Captain Sir Tom
Like many people, I was saddened to hear of the death this week of centenarian Captain Sir Tom Moore, who last year raised £32 million by walking 100 laps of his garden. Despite great age, death is rarely easy to confront; the knowledge that a loved one had a long and fulfilling life is unlikely to take away the pangs of loss. But we still can reflect on his achievement. For many, simply getting to the age of 100 would be enough, but we remember him for his vision of how he could help others despite his obvious physical frailty. I admire him, not because he raised £32 million pounds, but because believed that it was still right for him to do what he could to serve. The actual sum he raised was irrelevant, it was the act of self-giving that was important.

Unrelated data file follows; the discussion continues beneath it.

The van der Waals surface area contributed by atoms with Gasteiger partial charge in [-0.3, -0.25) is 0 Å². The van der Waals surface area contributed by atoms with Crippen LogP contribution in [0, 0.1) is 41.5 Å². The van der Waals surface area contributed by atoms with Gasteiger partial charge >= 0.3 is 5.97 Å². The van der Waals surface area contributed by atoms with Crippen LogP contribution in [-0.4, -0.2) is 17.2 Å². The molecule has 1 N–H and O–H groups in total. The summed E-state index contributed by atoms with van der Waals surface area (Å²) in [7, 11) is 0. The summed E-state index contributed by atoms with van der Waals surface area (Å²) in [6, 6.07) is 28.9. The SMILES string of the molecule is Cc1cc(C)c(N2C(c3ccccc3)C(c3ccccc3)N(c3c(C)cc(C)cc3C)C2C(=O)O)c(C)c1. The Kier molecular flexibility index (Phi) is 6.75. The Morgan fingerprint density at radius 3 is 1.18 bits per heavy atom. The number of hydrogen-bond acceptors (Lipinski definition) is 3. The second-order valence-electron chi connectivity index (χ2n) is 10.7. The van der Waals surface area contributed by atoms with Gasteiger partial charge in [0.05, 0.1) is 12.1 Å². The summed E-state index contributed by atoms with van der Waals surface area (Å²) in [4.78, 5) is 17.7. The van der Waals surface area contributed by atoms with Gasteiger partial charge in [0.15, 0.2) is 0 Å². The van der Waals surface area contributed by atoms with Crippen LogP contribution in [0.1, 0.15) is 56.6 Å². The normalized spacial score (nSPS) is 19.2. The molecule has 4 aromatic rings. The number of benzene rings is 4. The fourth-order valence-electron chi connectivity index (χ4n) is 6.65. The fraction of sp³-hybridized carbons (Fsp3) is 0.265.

As a Christian, I am meant to take inspiration from Jesus’s sermon on the mount; “blessed are those who hunger and thirst after righteousness, for they will be filled”. I am not sure how seriously I actually take those words; the promise that if I seek to do what is right, I myself will be filled with a “right spirit”, the strength to do more right. I’m busy, it’s not going to make any difference, somebody else will do it. How fortunate that Captain Tom ignored those voices, if they ever whispered in his ear. We build God’s kingdom here on earth by individual, small steps, one lap at a time of right-doing. And little by little, we and those around us are built up as citizens of that same kingdom.